Geiger Counter – Measuring Radiation Levels with Arduino

Geiger Counter - Measuring radiation levels with Arduino h

Going back to the old boards that I found in a box, I found this Geiger counter perfectly functional to be interfaced as a shield to Arduino. In this article we will see its features together, and at the same time better understanding what a Geiger counter, or radiation sensor, is and how it works.

Geiger Counter - Measuring radiation levels with Arduino

The shield board of Libelium

The shield board to be interfaced to Arduino is distributed by Libelium. The structure of the card is divided into two different parts:

  • signal circuit
  • power circuit
Geiger Counter Shield Board for Arduino Libelium

The part dedicated to the power circuit is able to provide a high voltage (400V-1000V) absolutely necessary for the operation of the Geiger tube. To obtain such a high voltage, several Zener diodes connected in series are used.

The part dedicated to the signal circuit has the task of receiving the impulses coming out of the Geiger tube, adapting them and sending them to the microcontroller which will in turn have the task of counting them.

Arduino’s task

Once connected to the board, Arduino must be programmed in order to receive the signals received by the Geiger counter, count them and produce a measurement that can then be used to evaluate the degree of radioactivity present in the measurement site.

Arduino UNO

The impulses will be collected for a period of 10 seconds, which will then be multiplied by 6 in order to simulate the number of impulses per minute (cpm – counts per minute). Once this value is obtained, the cpm will be divided by a unique conversion factor for each type of Geiger tube used. This value can be found on the datasheets supplied by the manufacturer of the Geiger tube. We will thus obtain the value of the radiation which is measured in µSV / h (micro Sievert per hour) by means of the following calculation.

cpm * conversion factor = μSv/h

LCD Screen

A liquid crystal screen (LCD screen) is supplied with the shield card to which it will be connected via a 4bit line (4 data lines, in addition to the RS, Enable and RW control lines). On this screen we will display the CPM values and the reading of the radiation present in µSV / h.

Geiger Counter Shield on Arduino - LCD Screen

What is a Geiger tube and how it works

But the real heart of it all is the Geiger-Muller tube connected to one side of the board. This glass (or even metal) tube is filled with an inert gas such as helium, neon or argon and brought to low pressures (about 0.1 atm). Inside the tube there are two electrodes between which a potential difference of several hundred volts is placed. One of the electrodes is made up of a wire that passes through the center of the tube (anode), while the other electrode is made up of the internal surface of the tube, often covered with a conductive material (cathode). The internal structure of the tube is created so as not to allow any flow of current.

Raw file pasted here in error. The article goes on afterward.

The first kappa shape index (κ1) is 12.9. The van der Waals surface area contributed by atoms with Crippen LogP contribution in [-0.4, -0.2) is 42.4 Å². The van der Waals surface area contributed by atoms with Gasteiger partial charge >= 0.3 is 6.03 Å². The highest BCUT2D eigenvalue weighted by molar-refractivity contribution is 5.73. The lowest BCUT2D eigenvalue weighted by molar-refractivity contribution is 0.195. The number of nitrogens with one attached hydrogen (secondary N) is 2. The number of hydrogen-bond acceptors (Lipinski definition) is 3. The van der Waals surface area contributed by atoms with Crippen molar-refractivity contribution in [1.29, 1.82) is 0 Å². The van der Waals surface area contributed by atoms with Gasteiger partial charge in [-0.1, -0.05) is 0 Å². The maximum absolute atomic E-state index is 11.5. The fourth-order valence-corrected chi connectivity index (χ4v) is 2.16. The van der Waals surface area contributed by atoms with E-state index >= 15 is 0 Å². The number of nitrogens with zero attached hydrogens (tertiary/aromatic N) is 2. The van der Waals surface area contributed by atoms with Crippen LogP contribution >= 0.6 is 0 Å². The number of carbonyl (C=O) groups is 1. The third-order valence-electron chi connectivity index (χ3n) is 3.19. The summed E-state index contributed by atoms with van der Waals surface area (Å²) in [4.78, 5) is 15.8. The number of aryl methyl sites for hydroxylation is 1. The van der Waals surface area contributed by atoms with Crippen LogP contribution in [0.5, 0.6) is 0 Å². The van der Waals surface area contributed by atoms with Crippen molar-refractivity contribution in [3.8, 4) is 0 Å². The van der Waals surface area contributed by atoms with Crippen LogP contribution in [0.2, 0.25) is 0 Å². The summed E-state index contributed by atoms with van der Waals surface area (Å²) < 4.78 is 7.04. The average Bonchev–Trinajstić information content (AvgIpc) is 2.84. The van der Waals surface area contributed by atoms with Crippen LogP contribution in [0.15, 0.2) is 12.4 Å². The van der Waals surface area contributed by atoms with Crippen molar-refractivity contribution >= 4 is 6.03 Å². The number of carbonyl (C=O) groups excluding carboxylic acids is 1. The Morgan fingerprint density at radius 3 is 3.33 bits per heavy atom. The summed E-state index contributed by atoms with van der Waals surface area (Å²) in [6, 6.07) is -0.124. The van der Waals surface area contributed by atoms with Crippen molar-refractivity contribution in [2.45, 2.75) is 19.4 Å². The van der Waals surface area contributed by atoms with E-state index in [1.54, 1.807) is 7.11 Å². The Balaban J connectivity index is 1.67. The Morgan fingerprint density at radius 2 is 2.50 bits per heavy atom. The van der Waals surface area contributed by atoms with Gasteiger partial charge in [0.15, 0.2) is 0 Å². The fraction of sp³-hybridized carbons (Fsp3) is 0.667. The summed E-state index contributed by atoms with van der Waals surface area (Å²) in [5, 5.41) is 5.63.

Geiger Tube - meccanismo Complesso

The radiation present in the environment passes through the surface of the tube and thanks to its ionizing power, some molecules or atoms of the inert gas are ionized creating positively charged ions and electrons. The large difference in potential between the two electrodes constitutes a very strong magnetic field which accelerates the ions towards one of the electrodes (depending on its charge). Along the way, the ions collide with other molecules, ionizing them in turn, creating a cascade of ions. This flow in contact with the electrodes will produce a current pulse which will be detected by the board and then transformed into a count.

Meccanismo Complesso - Contatore Geiger con Arduino

The Geiger tube used for this particular shield is the J305ß model, designed to be sensitive to both beta and gamma radiation. It is also chosen precisely for its low price and its small size (11 cm in length). To calculate the radioactivity value, the conversion factor is 0.008120.

Other components on the shield board

We all know the geiger counters from TV, which can be recognized by that crackle that indicates the counts made. The higher the rattle, the higher the level of radiation detected by the environment. To obtain this sound, a Piezo speaker has been inserted on the board which will emit a sound for each pulse detected, regardless of Arduino control.

Geiger Counter Shield components on board

In addition, there is always a LED bar on the board consisting of 5 standard LEDs, 3 green and 2 red. These LEDs are controlled directly by Arduino to which they are connected by a series of resistors. Here is the scheme:

LED green 0PIN 9 digital
LED green 1PIN 13 digital
LED green 2PIN 12 digital
LED red 0PIN 11 digital
LED red 1PIN 10 digital

There is also a switch on the edge of the shield board with two ON and OFF positions.

Types of radiation

Alpha rays

Alpha radiation consists of positively charged particles (+2) emitted directly from the nucleus of a decaying radioactive atom. These particles are very dense and heavy and therefore are able to propagate in the environment for only a few centimeters (in the presence of air) and they cannot overcome even the simplest barriers. Generally this type of radiation is not very worrying, as long as the radioactive substance that generates them is not ingested or injected into the human body.

Types of radiation - Meccanismo Complesso
Types of radiation

Beta rays

Beta radiation consists of negatively charged particles (-1) emitted by a decaying radioactive atom. These particles are smaller and lighter and are able to penetrate a few millimeters inside metals. They are therefore very harmful to the living tissues to which they are exposed.